Volume 9: Faculty Involvement The importance of faculty knowledge

scott's thoughts Dec 19, 2023

I’ve seen situations where the SSRs were almost flawlessly written, but unfortunately, the faculty was unable to articulate the same ideas well during site visit Q&A sessions, and there were no records in the minutes that supported the reports, either. Obviously, a well-written report is desirable. You must, however, ensure that your faculty is on board, with the language, the action plans, the benchmarks, and so on. If your faculty doesn’t know what’s in the SSR or understand what any of it means, a site visit will not go well. 

Ensure that your benchmarks are precise and allow your faculty to analyze the data more precisely. They must guide you, and define strengths and areas needing improvement. Data that falls below the benchmark will result in action plans if it meets the criteria.

Keep the following goals in mind:

  • Ensure that all team members can articulate the benchmarks during the site visit. If your benchmarks are kind of “all over the place” and not clearly defined, that’s the first place things will start to fall apart.
  • Create minute templates that allow for improved recording of action plans to archive and memorialize your action plans that align with your SSR.
  • Prepare your faculty to “speak the language “ of critical analysis.
  • Prepare all team members to own at least one SSR element, such as Didactic faculty for Appendix 14C, Clinical faculty for Appendix 14D, and the Assessment Team for Appendices 14E and F.
  • Hold multiple review sessions with the assessment team.

The key assessment team members need to be the “experts” in describing and outlining the program’s assessment process. This includes articulating how critical analysis is integral to the program's decision-making in assessment.  

Practice rehearsing how critical analysis led to the SSR action plans several times, including how triangulation was used. I strongly recommend conducting a mock visit with an external expert. Trace the committee process from review to ratification.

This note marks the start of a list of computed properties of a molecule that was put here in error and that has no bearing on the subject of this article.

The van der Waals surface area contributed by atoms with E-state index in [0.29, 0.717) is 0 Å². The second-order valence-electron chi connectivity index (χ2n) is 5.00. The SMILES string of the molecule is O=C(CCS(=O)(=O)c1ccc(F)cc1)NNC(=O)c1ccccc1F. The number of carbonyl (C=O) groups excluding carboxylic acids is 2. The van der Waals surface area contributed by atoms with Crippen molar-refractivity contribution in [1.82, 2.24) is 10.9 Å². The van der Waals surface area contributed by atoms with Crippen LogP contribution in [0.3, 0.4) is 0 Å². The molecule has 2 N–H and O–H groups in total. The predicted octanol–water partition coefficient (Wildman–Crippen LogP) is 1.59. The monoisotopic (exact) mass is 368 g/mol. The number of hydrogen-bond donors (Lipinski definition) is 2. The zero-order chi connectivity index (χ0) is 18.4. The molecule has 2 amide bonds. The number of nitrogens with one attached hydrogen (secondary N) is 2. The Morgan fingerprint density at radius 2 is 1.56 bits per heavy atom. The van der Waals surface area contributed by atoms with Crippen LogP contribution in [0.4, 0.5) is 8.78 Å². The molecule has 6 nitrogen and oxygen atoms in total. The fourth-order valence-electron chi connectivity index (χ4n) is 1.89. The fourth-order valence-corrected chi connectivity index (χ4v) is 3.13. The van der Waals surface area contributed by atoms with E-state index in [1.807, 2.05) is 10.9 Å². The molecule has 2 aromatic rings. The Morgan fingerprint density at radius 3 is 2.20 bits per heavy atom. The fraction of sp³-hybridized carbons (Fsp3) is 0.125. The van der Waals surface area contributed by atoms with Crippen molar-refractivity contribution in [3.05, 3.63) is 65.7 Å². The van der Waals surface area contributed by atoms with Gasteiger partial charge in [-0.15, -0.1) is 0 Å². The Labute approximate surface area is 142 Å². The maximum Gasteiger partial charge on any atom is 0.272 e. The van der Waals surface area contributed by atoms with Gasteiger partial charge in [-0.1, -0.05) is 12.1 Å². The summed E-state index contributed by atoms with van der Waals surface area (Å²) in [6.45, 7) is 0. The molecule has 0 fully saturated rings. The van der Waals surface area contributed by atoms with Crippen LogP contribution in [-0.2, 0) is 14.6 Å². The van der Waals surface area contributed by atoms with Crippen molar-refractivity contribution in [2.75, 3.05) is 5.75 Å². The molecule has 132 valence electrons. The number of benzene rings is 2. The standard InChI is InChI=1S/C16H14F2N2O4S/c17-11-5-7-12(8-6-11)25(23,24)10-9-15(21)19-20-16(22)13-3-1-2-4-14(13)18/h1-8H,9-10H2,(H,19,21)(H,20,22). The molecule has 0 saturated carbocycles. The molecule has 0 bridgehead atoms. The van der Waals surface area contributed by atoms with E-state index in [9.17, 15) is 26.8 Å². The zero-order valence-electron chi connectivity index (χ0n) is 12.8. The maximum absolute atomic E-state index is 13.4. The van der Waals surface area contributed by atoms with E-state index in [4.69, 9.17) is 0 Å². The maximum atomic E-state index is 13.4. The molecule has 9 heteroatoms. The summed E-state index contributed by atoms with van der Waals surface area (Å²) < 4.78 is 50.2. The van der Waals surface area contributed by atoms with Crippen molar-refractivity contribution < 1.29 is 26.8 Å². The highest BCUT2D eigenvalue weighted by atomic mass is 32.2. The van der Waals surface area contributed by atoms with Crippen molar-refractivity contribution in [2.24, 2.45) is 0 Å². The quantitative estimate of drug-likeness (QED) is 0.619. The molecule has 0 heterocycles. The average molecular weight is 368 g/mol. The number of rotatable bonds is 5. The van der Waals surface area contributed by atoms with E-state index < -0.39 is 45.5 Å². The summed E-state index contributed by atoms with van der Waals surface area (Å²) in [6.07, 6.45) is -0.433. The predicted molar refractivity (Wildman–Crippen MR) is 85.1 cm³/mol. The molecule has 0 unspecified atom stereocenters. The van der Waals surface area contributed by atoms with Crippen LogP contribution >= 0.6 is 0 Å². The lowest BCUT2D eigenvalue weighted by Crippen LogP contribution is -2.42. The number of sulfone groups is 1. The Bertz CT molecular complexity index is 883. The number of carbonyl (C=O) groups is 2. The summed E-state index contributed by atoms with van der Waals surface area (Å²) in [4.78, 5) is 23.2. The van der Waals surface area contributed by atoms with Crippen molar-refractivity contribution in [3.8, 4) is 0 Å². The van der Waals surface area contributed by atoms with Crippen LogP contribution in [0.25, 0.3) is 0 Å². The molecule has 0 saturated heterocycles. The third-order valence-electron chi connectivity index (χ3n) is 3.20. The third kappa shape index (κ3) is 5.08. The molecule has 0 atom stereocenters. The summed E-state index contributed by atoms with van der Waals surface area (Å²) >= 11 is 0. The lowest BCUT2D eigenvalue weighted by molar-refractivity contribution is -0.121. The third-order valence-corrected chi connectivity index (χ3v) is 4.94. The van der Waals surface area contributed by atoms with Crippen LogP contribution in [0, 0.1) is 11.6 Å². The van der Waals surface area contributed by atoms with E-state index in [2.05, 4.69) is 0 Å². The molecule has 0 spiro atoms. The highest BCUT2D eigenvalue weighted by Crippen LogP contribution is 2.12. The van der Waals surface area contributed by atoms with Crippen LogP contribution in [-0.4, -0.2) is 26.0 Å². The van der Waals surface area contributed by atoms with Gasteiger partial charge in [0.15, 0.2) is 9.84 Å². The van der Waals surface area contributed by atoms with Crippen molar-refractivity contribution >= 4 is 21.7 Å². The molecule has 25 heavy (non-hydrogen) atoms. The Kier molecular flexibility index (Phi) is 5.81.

A tag-team approach is very helpful. Within your faculty, you have very experienced people and less experienced people. Everybody needs to own this process and speak to it. If a question is posed to a team member who is less experienced, and their answer is not as deep as it could have been, one of the more experienced team members can supplement data by simply speaking up: “Can I add something to that? Can I include some additional information?” There is a synergistic effort of the entire team.

The site visit

When a site visit team comes to your program, there will be a deep, granular discussion of the Submitted Appendix 14 (Self-Study Report). including process, outcomes, analysis, modifications, and plans. This is a significant part of every visit and can go on for more than two hours. The discussion will take place with the Assessment Team (at more extensive programs) or everybody (at smaller programs).

Members of the site visit team usually meet with the Program Director, Medical Director, Principal Faculty and members of the assessment team/committee.

This session provides the team an opportunity to discuss and clarify the program's SSR and supporting materials with the program faculty in order to obtain a more complete understanding of the program’s self-study process, outcomes, analysis, modifications, and plans. The focus of this session is to address the progress of the program and changes that have been made. 

During the discussion of the Submitted Appendix 14 (Self-Study Report) not all faculty may be included in the discussion. However, everyone MUST be prepped for what to expect and answer questions involving process, outcomes, analysis, modifications, and plans. Good preparation can mean the difference between a clean visit involving the C1.02 standards vs multiple C1.02 citations.  

Prepare your faculty to speak the language of critical analysis. They should be able to articulate “how” the conclusions were made that resulted in action plans. Use precise language. “We analyzed the trends and this met our threshold for an Area In Need of Improvement. Therefore, we went forward with an action plan.”  “In the assessment committee, we analyzed the data and then drew conclusions that resulted in the plan of action.” Reference relationships such as cause and effect/correlation between variables.

Finally, you want to portray an overall culture of data-driven decision-making. “We don’t make decisions based on opinions but on evidence.”

Next week…

We’ll conclude our blog series on dealing with citations in Standards C1.03 and C1.02 with a review and some recommendations for moving forward. I hope to see you then.


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